“They did a really good job building the golf course there,” Duke said. “I think they had 14.25 inches that week — and it drained really well. You wouldn’t believe how it would look 10 minutes later (after a heavy rain stopped) — hardly any standing water anywhere. They had sub-air turned on and they have a drainage channel around the golf course just to get the water out that’s on the edges of the fairway.
“I’d never been around that much rain. We got all 72 holes in. That kind of tells it right there — you get that much rain and didn’t have to shorten the event at all or go into Monday, or have any overnight delays. We finished play each day. I was really impressed with the golf course holding up. It was a little bit of a long week, but that’s just what it is. Golf is an outdoor game so it’s going to rain.”
Duke said he’s scheduled to work 23 or 24 events this year on the LPGA Tour, sometimes going early to the site to help mark the course.
While on the Epson Tour, Duke worked a couple of events for the LPGA Tour last year when he had a week off or wasn’t doing anything pressing on the Epson circuit. One such LPGA tournament was in Sylvania, Ohio.
“You want to work in, meet with the other officials, work on the LPGA Tour side,” he said. “Then at the end of last season, I got the call — the offer to come up full time. It was just the process of getting reps on the LPGA Tour and getting better every week as a rules official.
“It was a much different position than what I had been doing. It was a big jump going from (the CGA) to the Epson Tour doing full-time officiating. A big part of it was getting comfortable with that — and to be comfortable with doing that on the LPGA Tour as well. The Epson Tour was a good introduction into full-time professional golf. Again, I’ve enjoyed it very much.”
Duke is following a similar path to another former CGA director of rules and competitions — Pete Lis. Lis went from his CGA position to working as a rules official for the LPGA Tour. Then he went on to officiate on the Korn Ferry Tour, and now he’s on the PGA Tour.
Duke isn’t sure what his future will hold, but he does know he’s very happy working for the LPGA circuit.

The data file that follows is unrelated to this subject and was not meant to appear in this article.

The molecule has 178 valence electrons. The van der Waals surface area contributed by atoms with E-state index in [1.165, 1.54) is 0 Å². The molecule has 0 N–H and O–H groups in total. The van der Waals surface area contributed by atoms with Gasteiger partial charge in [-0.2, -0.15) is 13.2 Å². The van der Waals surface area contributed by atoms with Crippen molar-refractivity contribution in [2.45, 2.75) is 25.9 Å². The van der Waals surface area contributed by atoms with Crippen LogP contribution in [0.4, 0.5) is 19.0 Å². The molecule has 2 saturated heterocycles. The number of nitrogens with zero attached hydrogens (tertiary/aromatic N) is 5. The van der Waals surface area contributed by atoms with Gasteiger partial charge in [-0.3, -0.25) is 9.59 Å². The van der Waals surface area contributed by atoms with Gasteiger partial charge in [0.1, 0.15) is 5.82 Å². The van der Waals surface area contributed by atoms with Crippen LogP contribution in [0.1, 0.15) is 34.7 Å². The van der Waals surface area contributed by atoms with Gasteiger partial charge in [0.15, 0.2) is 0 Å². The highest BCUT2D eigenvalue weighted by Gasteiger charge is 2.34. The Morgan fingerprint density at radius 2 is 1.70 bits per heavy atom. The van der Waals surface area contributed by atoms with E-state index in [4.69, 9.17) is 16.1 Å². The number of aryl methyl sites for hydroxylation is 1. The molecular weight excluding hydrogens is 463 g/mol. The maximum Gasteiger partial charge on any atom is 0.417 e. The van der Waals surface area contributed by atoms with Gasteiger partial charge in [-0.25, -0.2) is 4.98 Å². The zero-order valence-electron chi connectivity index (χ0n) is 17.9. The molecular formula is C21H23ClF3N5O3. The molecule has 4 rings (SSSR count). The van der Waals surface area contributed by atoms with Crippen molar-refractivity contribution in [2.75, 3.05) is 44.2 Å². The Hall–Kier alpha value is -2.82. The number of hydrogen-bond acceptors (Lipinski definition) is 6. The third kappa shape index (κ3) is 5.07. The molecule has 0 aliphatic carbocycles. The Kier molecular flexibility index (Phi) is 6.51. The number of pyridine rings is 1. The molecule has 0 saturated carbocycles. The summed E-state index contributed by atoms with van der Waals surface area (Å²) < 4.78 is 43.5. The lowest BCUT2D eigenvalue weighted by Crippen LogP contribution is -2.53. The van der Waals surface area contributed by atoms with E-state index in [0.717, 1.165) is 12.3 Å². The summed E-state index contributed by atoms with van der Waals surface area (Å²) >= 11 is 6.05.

“I love where I’m at now,” he said. “It’s really exciting to work with the best in the world on the LPGA — and it’s an exciting time for the LPGA. I’m actually really honored to be where I’m at and be with the LPGA. Any plans to work with the best in the world, I’m already doing it. Anything beyond that, I’ve not really mapped out at all.”
Duke and his girlfriend, Lindsay Osterhus, moved last year to Charleston, which, he said, wasn’t a “hard sell. We love it and there’s plenty to do.” But after living in Denver for roughly five years, there are certain things he already misses about the Mile High City. One is the proximity to skiing — something he was reminded of when he flew over the mountains on the way back to Charleston last week.
Another is the wealth of good-quality, reasonably priced golf in Colorado.
“I can’t tell you how much I wish I’d played more of the public golf courses in Denver because they’re so good,” he said. “I ran a lot of events out of them, but I never played Walnut Creek, Murphy Creek — courses like that. They’re so good and they’re really accessible — and, to me, (inexpensive). … There’s just so many good public courses. I really had it good in Denver. I played a ton at CommonGround and really miss that course. That course and the condition that’s in — that’s such a steal.
“After leaving Denver, I realize how good the golf scene is there — public, private both. It’s fantastic. It’s so good there. I had no idea until I left how good it was. Off the top of my head, there’s like 10 public courses that are off-the-charts good.”
About the Author: Gary Baines owns and operates ColoradoGolfJournal.com